Originally Posted by qingyangzhang2@163.com View Post
fortunatly , it is not work
The way you've used it in your script, it won't harm in any way. But it's always recommended to NOT use any executable command name in script, which is of no use actually, else it may be mis-interpreted and may cause problems to your system. A wrong use of this command may override the existing data on a disk device. So avoid using shell executables in scrips unless they're used in a proper and useful way. For more info. on dd, check it's manual here.

You can use bb instead of dd.

Last edited by shivaa; 03-23-2013 at 05:34 AM. Reason: Typo
 
Old 03-23-2013, 07:17 AM   #10
jpollard
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A bit about scripts - it is very useful to make them easy to read as that helps understand the logic used:
WARNING: pedantic mode on...

Take the original script:
Code:
#!/bin/bash
aa="/usr/local/tmp/test.txt"
dd="/usr/local/tmp/dd"
if[ -a "${aa}" ] ; then
echo "${aa} is a file"
elif [ -d "${dd}" ] ; then
echo "${dd} is a directory "
fi;
To make it more readable indent:

Code:
#!/bin/bash
aa="/usr/local/tmp/test.txt"
dd="/usr/local/tmp/dd"
if[ -a "${aa}" ] ; then
    echo "${aa} is a file"
elif [ -d "${dd}" ] ; then
    echo "${dd} is a directory "
fi;
This makes it clear that you want to distinguish between two things - a file, and a directory. It also shows that you don't specify what to do if neither condition is true (there is no "else"), but hints that more may be added...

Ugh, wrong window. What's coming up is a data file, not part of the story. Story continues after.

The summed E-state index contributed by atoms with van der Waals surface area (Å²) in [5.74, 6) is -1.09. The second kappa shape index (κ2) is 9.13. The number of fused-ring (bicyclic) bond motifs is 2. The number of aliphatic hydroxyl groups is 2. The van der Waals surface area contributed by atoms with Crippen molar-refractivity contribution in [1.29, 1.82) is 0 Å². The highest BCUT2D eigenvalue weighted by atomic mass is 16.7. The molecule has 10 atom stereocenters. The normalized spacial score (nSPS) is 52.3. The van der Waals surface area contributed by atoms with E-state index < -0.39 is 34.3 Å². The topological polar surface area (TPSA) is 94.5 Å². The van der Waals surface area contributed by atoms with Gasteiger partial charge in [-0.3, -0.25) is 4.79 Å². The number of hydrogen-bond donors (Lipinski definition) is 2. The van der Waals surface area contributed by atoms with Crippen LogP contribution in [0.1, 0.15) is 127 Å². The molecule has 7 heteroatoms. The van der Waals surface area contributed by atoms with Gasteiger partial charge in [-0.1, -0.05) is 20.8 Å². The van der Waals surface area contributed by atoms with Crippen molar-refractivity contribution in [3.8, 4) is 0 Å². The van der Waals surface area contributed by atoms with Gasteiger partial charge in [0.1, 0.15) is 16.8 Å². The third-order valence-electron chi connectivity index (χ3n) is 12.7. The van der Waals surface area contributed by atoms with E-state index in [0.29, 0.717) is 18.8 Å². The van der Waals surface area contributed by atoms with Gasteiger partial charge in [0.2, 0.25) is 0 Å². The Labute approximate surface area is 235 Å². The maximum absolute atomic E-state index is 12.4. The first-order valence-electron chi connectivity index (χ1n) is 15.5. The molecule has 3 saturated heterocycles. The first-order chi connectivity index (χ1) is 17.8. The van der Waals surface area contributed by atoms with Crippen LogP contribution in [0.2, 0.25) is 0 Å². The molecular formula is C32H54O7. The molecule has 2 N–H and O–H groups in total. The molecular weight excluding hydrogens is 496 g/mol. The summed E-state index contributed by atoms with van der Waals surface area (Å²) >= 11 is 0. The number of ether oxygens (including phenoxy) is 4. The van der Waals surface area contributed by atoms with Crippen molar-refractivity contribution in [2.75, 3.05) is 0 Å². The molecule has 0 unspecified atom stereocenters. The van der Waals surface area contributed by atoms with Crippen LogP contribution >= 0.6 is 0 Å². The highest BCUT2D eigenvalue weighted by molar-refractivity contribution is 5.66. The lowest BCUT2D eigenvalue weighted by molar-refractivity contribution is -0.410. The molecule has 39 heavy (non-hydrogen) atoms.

Use of dd is discouraged not because it is wrong - but easily confused with the dd command. One reason it can be confused is because dd takes named parameters. A typical dd command is:

Code:
dd if=input conv=ebcdic of=output
And no, I don't think anybody uses EBCDIC anymore... But it points out that if the "if" (input file specification) is missed by a typographic error, you get an assignemnt...

Now lets take the next script:
Code:
#!/bin/bash
aa="/usr/local/tmp/test.txt"
bb="/usr/local/tmp/dd"
if [[ -a "${aa}" ]] ; then
echo "${aa} is a file"
if [[ -d "${bb}" ]] ; then
echo "${bb} is a directory "
fi
fi
This is even harder to scan... So lets indent:

Code:
#!/bin/bash
aa="/usr/local/tmp/test.txt"
bb="/usr/local/tmp/dd"